Many of us enjoy sunshine. Most public health messages of the past century have focused on the hazards of too much sun exposure. UVA radiation (95–97% of the UVR that reaches Earth’s surface) penetrates deeply into the skin, where it can contribute to skin cancer indirectly via generation of DNA-damaging molecules such as hydroxyl and oxygen radicals. Sunburn is caused by too much UVB radiation and promotes various skin cancers. Both forms can damage collagen fibers, destroy vitamin A in skin, accelerate aging of the skin, and increase the risk of skin cancers.
However, excessive UVR exposure accounts for only 0.1% of the total global burden of disease in disability-adjusted life years (DALYs), according to the 2006 World Health Organization (WHO) report.
The best-known benefit of sunlight is its ability to boost the body’s vitamin D supply; most cases of vitamin D deficiency are due to lack of outdoor sun exposure. Unlike other essential vitamins, which must be obtained from food, vitamin D can be synthesized in the skin through a photosynthetic reaction triggered by exposure to UVB radiation. The efficiency of production depends on the number of UVB photons that penetrate the skin, a process that can be curtailed by clothing, excess body fat, sunscreen, and the skin pigment melanin. For most white people, a half-hour in the summer sun in a bathing suit can initiate the release of 50,000 IU (1.25 mg) vitamin D into the circulation within 24 hours of exposure.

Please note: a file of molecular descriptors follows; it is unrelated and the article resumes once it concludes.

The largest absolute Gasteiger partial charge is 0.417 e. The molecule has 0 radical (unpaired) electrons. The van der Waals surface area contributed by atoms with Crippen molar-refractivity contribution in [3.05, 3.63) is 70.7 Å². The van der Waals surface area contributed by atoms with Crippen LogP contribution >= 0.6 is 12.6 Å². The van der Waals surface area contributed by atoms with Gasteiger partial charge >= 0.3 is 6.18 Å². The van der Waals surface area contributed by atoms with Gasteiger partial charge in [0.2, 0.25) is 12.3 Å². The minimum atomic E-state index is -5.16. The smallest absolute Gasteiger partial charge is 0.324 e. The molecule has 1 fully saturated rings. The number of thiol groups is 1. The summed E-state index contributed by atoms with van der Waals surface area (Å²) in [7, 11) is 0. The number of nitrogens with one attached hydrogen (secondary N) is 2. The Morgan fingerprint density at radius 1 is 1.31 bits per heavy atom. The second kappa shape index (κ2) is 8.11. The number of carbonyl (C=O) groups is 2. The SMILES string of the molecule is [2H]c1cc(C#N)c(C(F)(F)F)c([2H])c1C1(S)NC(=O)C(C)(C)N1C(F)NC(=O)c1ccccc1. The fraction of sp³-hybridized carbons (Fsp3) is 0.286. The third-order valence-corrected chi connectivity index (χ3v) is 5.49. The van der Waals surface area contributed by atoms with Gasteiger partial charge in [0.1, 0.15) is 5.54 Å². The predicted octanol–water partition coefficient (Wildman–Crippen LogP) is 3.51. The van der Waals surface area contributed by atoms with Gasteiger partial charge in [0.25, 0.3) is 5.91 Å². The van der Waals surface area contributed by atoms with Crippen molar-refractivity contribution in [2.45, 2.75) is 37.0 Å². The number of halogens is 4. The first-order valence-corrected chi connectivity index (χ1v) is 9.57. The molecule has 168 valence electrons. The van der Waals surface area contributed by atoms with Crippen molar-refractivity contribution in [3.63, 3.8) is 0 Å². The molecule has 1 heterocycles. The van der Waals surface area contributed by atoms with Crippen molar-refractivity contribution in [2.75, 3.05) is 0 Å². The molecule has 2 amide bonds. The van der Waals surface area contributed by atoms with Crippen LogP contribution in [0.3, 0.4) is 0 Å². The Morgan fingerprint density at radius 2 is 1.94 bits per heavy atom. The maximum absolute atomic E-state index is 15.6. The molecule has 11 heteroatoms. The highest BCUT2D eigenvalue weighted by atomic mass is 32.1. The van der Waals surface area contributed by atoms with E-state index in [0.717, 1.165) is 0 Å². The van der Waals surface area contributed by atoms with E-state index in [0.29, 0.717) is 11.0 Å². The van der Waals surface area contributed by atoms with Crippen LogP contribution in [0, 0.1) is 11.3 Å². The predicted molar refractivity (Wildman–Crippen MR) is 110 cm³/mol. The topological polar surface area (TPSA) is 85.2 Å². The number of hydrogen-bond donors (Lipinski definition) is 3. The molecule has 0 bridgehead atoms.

Without sufficient vitamin D, bones will not form properly. In children, this causes rickets, a disease characterized by growth retardation and various skeletal deformities, including the hallmark bowed legs. More recently, there has been a growing appreciation for vitamin D’s impact on bone health in adults.
How Much Is Enough?
Many experts are now recommending a middle-ground approach that focuses on modest sun exposures. The American Academy of Dermatology and most dermatologists currently suggest sun protection in combination with vitamin D supplementation as a means of minimizing the risk of both skin cancer and internal cancers. Furthermore, brief, repeated exposures are more efficient at producing vitamin D. Longer sun exposures cause further sun damage to skin and increase the risk of photo-aging and skin cancer, but do not increase vitamin D production.
In a nutshell sunlight exposure offers tremendous benefits, but protection from UV rays is important.